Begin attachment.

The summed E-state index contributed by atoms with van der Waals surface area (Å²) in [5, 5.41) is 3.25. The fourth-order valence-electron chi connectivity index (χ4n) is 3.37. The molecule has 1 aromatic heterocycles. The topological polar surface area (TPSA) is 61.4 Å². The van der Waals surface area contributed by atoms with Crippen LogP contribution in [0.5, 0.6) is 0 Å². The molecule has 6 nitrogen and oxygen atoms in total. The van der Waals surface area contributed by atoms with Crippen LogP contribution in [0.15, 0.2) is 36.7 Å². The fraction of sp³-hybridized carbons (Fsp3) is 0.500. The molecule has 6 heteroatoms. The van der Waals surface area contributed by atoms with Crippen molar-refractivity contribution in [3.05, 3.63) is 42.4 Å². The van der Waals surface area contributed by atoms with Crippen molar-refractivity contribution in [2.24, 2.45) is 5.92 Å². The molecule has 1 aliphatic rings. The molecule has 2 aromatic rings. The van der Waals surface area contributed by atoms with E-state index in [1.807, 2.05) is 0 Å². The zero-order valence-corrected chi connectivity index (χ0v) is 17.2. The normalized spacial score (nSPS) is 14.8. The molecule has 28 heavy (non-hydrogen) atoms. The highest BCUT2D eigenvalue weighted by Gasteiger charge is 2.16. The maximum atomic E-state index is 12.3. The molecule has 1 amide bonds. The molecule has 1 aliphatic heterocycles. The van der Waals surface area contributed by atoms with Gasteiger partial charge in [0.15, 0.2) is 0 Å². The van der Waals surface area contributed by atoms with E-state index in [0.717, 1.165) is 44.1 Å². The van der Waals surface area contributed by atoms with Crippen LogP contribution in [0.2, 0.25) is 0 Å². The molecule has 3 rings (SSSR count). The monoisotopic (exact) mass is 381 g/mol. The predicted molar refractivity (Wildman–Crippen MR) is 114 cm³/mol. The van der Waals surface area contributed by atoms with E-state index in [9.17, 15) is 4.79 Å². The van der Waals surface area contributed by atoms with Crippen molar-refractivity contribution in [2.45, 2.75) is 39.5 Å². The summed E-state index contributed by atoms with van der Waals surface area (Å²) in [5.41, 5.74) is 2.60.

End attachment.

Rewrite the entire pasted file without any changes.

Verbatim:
The summed E-state index contributed by atoms with van der Waals surface area (Å²) in [5, 5.41) is 3.25. The fourth-order valence-electron chi connectivity index (χ4n) is 3.37. The molecule has 1 aromatic heterocycles. The topological polar surface area (TPSA) is 61.4 Å². The van der Waals surface area contributed by atoms with Crippen LogP contribution in [0.5, 0.6) is 0 Å². The molecule has 6 nitrogen and oxygen atoms in total. The van der Waals surface area contributed by atoms with Crippen LogP contribution in [0.15, 0.2) is 36.7 Å². The fraction of sp³-hybridized carbons (Fsp3) is 0.500. The molecule has 6 heteroatoms. The van der Waals surface area contributed by atoms with Crippen molar-refractivity contribution in [3.05, 3.63) is 42.4 Å². The van der Waals surface area contributed by atoms with Crippen molar-refractivity contribution in [2.24, 2.45) is 5.92 Å². The molecule has 1 aliphatic rings. The molecule has 2 aromatic rings. The van der Waals surface area contributed by atoms with E-state index in [1.807, 2.05) is 0 Å². The zero-order valence-corrected chi connectivity index (χ0v) is 17.2. The normalized spacial score (nSPS) is 14.8. The molecule has 28 heavy (non-hydrogen) atoms. The highest BCUT2D eigenvalue weighted by Gasteiger charge is 2.16. The maximum atomic E-state index is 12.3. The molecule has 1 amide bonds. The molecule has 1 aliphatic heterocycles. The van der Waals surface area contributed by atoms with Gasteiger partial charge in [0.15, 0.2) is 0 Å². The van der Waals surface area contributed by atoms with E-state index in [0.717, 1.165) is 44.1 Å². The van der Waals surface area contributed by atoms with Crippen LogP contribution in [0.2, 0.25) is 0 Å². The molecule has 3 rings (SSSR count). The monoisotopic (exact) mass is 381 g/mol. The predicted molar refractivity (Wildman–Crippen MR) is 114 cm³/mol. The van der Waals surface area contributed by atoms with E-state index in [9.17, 15) is 4.79 Å². The van der Waals surface area contributed by atoms with Crippen molar-refractivity contribution in [2.45, 2.75) is 39.5 Å². The summed E-state index contributed by atoms with van der Waals surface area (Å²) in [5.41, 5.74) is 2.60.